Ethiopia totally depends on imports to meet its annual fertilizer demand. The foreign exchange needed for fertilizer importation is financed through loans, donor assistance (grants) and the Government treasury. Hence, precision in planning and fine-tuning of marketing activities are necessary to ensure timely imports and supplies. The fertilizer sector has been deregulated and opened for private competition since the mid 1990s. Following the issuance of the fertilizer policy, the pan-territorial fertilizer pricing system was eliminated and subsidies were removed. However, aware of the strategic role of the fertilizer sector in achieving self-sufficiency and in alleviating poverty, the Government of Ethiopia is still involved in the sector by making credit available to farmers and by encouraging more fertilizer use. New Government import guidelines have been recently issued in order to facilitate access to credit (especially on collateral requirements) and increase the number of private importers.

Through the World Bank Fertilizer Support Project, some 626 000 tonnes of fertilizers have been imported in 2009 (see Table 5), about 40 percent more than the volume imported in 2008. In particular, imports of DAP have increased from 282 600 tonnes in 2007/08 to 420 000 tonnes in 2008/09, while imports of urea passed from 159 500 to 206 300 tonnes in the same period. At aggregate level, total fertilizer availability is estimated at about 728 000 tonnes, comprising 101 500 tonnes of carryover stocks. The parastatal Agricultural Input Supply Enterprise (AISE) played the role of procuring entity, while cooperatives and unions were as usual in charge of the domestic distribution.

Table 5 – Fertilizer supply in 2009 (tonnes)

  Opening stocks Imports Total supply
DAP Urea Total DAP Urea Total DAP Urea Total
Amhara coop unions 12 468 9 508 21 976 94 009 43 362 137 371 106 477 52 870 159 347
Oromia coop unions 31 379 14 147 45 526 108 416 46 861 155 277 139 795 61 008 200 803
SNNPR coop federation       72 987 17 691 90 678 72 987 17 691 90 678
AISE 9 783 5 842 15 625 110 823 82 730 193 553 120 606 88 572 209 178
Wondo trading PLC       34 234 15 618 49 852 34 234 15 618 49 852
Tigray coop unions 7 878 10 466 18 344       7 878 10 466 18 344
Total 61 508 39 963 101 471 420 469 206 262 626 731 481 977 246 225 728 202
Source: Agricultural Marketing Department, MoARD.

Sales of fertilizers for 2009 meher season were delayed and reduced compared to the expected demand of 600 000 tonnes because rains were late in many areas and farmers tends to buy their basal fertilizer (mainly DAP) only when rains and land preparation start. As reported in Table 6, sales amounted to only 426 000, leaving about 303 000 tonnes of fertilizers in cooperatives’ storage facilities in readiness for the 2010 season.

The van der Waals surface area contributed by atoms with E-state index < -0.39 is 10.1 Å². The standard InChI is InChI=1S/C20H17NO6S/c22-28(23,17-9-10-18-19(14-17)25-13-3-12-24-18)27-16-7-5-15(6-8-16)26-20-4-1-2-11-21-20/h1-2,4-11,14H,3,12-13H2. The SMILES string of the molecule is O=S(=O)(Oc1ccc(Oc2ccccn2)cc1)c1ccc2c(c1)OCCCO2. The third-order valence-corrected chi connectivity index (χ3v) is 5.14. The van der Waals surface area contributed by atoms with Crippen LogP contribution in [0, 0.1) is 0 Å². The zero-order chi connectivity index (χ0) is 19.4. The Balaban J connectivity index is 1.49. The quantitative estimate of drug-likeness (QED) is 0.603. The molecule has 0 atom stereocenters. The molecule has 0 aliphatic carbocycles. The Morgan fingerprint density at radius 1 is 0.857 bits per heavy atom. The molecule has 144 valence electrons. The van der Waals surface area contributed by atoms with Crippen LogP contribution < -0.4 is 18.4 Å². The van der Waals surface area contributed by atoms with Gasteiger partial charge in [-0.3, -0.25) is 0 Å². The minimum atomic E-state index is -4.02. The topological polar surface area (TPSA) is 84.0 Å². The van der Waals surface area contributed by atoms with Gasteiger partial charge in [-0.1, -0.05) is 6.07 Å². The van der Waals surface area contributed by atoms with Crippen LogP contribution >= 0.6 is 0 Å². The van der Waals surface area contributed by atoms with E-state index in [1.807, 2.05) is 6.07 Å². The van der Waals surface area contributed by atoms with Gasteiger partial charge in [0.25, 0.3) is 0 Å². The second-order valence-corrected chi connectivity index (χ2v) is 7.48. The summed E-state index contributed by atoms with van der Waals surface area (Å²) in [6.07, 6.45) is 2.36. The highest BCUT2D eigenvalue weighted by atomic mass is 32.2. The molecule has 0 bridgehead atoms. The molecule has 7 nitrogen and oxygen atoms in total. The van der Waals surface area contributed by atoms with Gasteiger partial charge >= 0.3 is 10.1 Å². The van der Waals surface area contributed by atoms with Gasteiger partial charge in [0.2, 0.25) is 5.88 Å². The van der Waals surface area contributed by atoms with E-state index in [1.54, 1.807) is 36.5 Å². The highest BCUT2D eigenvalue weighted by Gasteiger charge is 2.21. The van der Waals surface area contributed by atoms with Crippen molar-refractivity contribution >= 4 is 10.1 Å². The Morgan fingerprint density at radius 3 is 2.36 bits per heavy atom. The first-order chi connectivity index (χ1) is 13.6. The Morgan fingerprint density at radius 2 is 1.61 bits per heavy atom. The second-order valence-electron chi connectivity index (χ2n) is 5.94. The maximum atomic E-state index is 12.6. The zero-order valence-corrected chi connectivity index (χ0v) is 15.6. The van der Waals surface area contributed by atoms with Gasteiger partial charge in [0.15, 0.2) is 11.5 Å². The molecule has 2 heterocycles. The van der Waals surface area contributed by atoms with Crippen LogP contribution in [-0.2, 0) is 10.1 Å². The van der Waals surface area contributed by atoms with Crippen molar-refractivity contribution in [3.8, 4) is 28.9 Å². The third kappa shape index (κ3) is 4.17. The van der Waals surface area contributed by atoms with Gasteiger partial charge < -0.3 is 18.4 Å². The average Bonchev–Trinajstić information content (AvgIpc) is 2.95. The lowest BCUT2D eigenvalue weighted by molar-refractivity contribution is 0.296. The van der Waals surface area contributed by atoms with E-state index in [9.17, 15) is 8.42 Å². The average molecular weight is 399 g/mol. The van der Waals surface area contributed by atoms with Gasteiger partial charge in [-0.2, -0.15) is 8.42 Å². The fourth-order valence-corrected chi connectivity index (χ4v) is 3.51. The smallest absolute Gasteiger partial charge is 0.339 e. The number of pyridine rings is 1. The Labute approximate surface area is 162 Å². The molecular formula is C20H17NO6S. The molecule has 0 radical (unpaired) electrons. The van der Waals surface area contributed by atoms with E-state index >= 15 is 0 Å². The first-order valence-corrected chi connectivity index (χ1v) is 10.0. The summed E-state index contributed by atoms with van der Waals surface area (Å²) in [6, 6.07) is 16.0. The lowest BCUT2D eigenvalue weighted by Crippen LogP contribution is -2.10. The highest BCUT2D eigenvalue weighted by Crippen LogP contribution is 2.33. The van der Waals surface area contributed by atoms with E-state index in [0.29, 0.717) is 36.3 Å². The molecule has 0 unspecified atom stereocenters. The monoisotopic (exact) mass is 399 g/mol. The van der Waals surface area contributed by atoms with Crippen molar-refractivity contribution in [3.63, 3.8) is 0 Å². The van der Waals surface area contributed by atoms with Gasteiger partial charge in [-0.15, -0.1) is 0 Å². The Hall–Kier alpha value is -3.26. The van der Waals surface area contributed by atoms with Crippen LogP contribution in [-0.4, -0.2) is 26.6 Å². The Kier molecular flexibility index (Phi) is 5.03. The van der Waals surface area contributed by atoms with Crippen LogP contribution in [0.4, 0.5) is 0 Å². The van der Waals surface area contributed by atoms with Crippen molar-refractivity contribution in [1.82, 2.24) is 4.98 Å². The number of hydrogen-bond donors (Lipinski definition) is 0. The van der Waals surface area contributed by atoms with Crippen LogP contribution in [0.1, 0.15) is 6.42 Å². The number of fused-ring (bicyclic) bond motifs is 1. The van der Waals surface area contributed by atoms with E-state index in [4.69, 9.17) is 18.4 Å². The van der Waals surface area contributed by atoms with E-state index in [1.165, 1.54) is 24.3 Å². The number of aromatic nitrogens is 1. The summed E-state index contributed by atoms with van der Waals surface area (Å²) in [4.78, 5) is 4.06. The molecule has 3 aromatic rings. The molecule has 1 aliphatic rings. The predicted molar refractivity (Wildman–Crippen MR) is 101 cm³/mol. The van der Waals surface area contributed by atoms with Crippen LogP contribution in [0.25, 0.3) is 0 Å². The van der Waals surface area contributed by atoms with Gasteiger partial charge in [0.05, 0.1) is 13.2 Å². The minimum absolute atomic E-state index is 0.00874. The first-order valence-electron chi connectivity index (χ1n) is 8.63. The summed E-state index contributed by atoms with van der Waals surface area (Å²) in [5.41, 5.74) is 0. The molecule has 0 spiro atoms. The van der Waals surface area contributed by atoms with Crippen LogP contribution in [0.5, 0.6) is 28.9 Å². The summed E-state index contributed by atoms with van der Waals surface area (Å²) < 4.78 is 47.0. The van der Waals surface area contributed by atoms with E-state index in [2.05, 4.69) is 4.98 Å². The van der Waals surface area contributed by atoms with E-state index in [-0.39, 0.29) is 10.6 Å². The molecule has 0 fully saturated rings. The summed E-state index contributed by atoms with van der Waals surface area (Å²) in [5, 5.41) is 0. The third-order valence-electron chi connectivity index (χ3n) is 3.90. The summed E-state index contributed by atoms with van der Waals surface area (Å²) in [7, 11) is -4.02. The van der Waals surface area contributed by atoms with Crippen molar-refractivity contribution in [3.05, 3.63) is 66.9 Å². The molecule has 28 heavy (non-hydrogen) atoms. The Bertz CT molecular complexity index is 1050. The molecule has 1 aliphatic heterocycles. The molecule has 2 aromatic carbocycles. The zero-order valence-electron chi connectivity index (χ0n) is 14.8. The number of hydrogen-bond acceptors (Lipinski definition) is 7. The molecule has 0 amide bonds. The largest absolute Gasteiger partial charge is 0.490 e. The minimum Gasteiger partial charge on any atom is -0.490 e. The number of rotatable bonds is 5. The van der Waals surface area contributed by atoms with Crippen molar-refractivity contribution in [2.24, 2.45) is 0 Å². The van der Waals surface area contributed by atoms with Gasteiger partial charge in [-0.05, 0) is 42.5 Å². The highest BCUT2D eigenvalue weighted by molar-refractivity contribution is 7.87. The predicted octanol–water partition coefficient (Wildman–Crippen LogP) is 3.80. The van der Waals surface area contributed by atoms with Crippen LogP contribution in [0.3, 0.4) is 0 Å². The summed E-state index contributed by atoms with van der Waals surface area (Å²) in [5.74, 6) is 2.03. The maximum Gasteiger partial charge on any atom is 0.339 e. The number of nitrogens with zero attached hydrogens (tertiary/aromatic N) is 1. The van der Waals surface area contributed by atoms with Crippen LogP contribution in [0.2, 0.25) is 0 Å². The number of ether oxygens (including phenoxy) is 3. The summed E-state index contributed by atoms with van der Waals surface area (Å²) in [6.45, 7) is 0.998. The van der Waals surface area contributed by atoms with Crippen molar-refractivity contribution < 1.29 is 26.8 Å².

Table 6 - Fertilizer sales in 2009 (tonnes)

  DAP Urea Total
Oromia 109 143 48 946 158 089
Amhara 86 270 56 706 142 976
SNNPR 42 285 7 375 49 660
Tigray 10 692 7 220 17 912
Harari 9 57 66
Afar 252 126 378
Somali 134 87 221
B. Gumze 800 200 1 000
Dire Dawa 10 10 20
Others 28 644 27 710 56 354
Total 278 239 148 437 426 676
Source: Agricultural Marketing Department, MoARD.

3.4.3 Chemicals

The use of herbicides and other agro-chemicals is still very low in Ethiopia. The total sales of 2,4D, the main herbicide, by the AISE in 2009 were 340 013 litres, while sales of Malathion and Endosulfan were only 1 917 and 7 384 litres, respectively. Other companies are also involved in the supply of agro-chemicals, but the amount supplied is modest by international standards.

3.4.5 Pests and diseases

The incidence of pest and disease outbreaks was unusually low in 2009, with no major outbreaks of common pests such as the Desert Locust, Wollo Bush Cricket, Army Worm or Quelea Quelea attacks. Such outbreaks were quickly and efficiently controlled by the authorities concerned. Stalk borer is a major insect pest in sorghum and maize, but in 2009 it was not any more prevalent than normal. The parasitic weed, Striga, was seen widely and is a threat to sorghum yields, especially in Tigray Region. An unidentified pest, similar to Army Worm, was reported to have caused damage to crops in some areas of SNNPR.

3.5 Other crops

Root crops such as cassava, sweet potato and Solanum potato are important in SNNPR. In 2009, due to poor belg rains, it proved difficult to maintain supplies of sweet potato vines in SNNPR, which reduced the amount of this high-yielding crop that could be planted.